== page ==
Things to Consider
- Remember adaptive technology/devices are supports to help individuals accomplish things without the help of others
- AT is as simple as using a visual schedules to ensure success in daily living
- Consider the use of a small pocket calendar to hold their list of visual prompts as a reminder for a variety of needs
- The IPAD and similar devices are great tools and are considered socially appropriate
Tools and Resources
Solution Outreach Center at OCCK Inc.
Solution Outreach Center-Assistive Technology Assessments
It may be helpful to get an assistive technology evaluation to determine what type of supports would benefit your young adult. Assistive technology is a requirement on every Individualized Education Plan (IEP) to determine if there is a need for this type of support. Make sure this is discussed with your child’s IEP transition team to find out what type of support may be needed if college or becoming employed is a goal, or even what may be helpful to live in their own home. For students who are not receiving special education services, an assistive technology evaluation can be done through supports in the community.
There are five AT Access Sites in Kansas with experienced staff who will demonstrate devices, provide information/referral, evaluation, technical assistance or training supports. Assistive Technology of Kansas (ATK) also has new devices to borrow, used devices to purchase, can help locate funding for a new or used device and teach individuals or groups how to maintain and use technology. The AT Access Sites are located in Oakley, Salina, Wichita, Topeka and Parsons. An affiliate office for obtaining high quality refurbished technology is located in Garden City.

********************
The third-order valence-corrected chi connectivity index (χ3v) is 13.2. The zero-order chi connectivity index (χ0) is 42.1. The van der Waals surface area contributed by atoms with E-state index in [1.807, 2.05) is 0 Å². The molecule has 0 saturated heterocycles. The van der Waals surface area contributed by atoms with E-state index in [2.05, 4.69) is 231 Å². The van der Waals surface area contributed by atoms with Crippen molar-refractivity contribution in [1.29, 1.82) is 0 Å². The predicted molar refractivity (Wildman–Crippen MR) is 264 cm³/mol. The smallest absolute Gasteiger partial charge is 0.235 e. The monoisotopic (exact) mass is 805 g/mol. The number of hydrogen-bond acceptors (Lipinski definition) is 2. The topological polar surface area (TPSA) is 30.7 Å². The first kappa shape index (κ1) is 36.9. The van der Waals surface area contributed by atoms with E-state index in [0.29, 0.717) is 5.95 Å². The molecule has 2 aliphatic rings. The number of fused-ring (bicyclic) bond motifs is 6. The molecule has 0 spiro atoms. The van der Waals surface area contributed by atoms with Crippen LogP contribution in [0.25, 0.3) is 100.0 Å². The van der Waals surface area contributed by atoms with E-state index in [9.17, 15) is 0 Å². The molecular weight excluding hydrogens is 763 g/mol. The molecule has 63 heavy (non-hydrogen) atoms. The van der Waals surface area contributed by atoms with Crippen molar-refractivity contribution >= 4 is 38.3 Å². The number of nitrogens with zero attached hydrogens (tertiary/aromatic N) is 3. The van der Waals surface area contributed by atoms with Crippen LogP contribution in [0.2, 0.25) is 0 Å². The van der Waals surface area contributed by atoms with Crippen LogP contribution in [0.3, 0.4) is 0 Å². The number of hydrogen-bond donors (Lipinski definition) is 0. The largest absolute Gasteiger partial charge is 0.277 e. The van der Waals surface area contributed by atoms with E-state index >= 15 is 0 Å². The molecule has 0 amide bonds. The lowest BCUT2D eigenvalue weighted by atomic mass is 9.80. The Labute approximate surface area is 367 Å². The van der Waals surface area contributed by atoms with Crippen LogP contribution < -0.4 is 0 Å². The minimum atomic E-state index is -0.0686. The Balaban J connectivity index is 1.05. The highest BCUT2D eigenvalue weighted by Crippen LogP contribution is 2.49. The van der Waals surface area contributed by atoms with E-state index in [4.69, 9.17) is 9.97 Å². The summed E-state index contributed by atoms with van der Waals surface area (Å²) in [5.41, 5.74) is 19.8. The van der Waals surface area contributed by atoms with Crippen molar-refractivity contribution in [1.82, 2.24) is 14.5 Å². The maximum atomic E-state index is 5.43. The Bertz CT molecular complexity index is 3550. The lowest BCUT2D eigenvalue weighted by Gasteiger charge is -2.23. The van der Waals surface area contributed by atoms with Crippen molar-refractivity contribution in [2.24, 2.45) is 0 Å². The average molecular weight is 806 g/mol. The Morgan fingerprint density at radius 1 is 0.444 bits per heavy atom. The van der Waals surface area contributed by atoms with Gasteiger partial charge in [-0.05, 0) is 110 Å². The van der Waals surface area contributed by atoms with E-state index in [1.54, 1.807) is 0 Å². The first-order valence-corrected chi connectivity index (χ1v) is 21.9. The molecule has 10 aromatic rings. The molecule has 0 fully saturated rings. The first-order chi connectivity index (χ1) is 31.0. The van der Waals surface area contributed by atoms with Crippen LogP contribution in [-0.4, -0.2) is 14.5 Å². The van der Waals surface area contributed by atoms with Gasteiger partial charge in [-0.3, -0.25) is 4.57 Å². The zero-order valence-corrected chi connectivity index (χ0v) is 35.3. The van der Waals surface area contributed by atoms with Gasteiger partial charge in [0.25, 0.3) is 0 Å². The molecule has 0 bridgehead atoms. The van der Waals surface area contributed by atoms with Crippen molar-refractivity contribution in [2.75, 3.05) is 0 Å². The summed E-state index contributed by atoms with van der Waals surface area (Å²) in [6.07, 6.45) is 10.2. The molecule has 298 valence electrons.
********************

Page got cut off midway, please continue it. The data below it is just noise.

You can contact your regional AT Access Site by calling 800-KAN DO IT (800-526-3648). Management staff can be reached by calling 620-421-8367.
Using AT in the Community
Can you think of a time when you experienced moments during your daily schedule—waking up, driving, at work—and thought, "What could make this easier?" or "If only I didn’t have to wait for another person to help me with this.’’ Think assistive technology: things as minor as an audio reminder to take medication or computer software that can read what was typed are just a few simple examples of devices that are available to individuals in their home, at work or for school. AT can be a support in all environments. Think in terms of what the barriers are that prevent your young adult from being as independent as possible. Try to find devices/supports that eliminate or decrease those barriers.
You can find information regarding assistive technology for individuals with disabiltiies at http://ndetransition.site.esu9.org